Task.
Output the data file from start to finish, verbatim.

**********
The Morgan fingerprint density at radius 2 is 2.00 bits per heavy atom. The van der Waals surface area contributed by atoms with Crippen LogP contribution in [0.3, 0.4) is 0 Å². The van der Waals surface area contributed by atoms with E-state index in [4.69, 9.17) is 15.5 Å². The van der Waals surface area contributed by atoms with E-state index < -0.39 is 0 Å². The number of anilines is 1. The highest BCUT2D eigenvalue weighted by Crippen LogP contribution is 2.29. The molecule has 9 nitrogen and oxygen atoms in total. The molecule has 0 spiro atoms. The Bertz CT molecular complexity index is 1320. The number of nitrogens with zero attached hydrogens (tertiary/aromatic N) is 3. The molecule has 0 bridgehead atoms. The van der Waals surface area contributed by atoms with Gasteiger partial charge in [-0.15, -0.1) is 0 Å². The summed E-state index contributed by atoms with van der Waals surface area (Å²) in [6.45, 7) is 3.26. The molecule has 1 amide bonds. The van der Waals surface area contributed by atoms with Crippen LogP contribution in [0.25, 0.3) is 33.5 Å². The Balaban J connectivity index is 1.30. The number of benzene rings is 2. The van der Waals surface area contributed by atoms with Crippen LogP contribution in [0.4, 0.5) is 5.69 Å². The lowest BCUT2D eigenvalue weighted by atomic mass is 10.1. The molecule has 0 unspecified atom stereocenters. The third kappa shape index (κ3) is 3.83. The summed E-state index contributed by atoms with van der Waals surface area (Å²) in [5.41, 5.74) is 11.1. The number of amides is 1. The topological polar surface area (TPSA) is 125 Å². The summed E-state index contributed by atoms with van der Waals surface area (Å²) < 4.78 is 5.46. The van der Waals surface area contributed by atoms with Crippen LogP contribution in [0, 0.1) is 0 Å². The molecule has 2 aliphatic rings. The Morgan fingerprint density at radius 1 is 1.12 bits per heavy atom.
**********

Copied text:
The Morgan fingerprint density at radius 2 is 2.00 bits per heavy atom. The van der Waals surface area contributed by atoms with Crippen LogP contribution in [0.3, 0.4) is 0 Å². The van der Waals surface area contributed by atoms with E-state index in [4.69, 9.17) is 15.5 Å². The van der Waals surface area contributed by atoms with E-state index < -0.39 is 0 Å². The number of anilines is 1. The highest BCUT2D eigenvalue weighted by Crippen LogP contribution is 2.29. The molecule has 9 nitrogen and oxygen atoms in total. The molecule has 0 spiro atoms. The Bertz CT molecular complexity index is 1320. The number of nitrogens with zero attached hydrogens (tertiary/aromatic N) is 3. The molecule has 0 bridgehead atoms. The van der Waals surface area contributed by atoms with Gasteiger partial charge in [-0.15, -0.1) is 0 Å². The summed E-state index contributed by atoms with van der Waals surface area (Å²) in [6.45, 7) is 3.26. The molecule has 1 amide bonds. The van der Waals surface area contributed by atoms with Crippen LogP contribution in [0.25, 0.3) is 33.5 Å². The Balaban J connectivity index is 1.30. The number of benzene rings is 2. The van der Waals surface area contributed by atoms with Crippen LogP contribution in [0.4, 0.5) is 5.69 Å². The lowest BCUT2D eigenvalue weighted by atomic mass is 10.1. The molecule has 0 unspecified atom stereocenters. The third kappa shape index (κ3) is 3.83. The summed E-state index contributed by atoms with van der Waals surface area (Å²) in [5.41, 5.74) is 11.1. The number of amides is 1. The topological polar surface area (TPSA) is 125 Å². The summed E-state index contributed by atoms with van der Waals surface area (Å²) < 4.78 is 5.46. The van der Waals surface area contributed by atoms with Crippen LogP contribution in [0, 0.1) is 0 Å². The molecule has 2 aliphatic rings. The Morgan fingerprint density at radius 1 is 1.12 bits per heavy atom.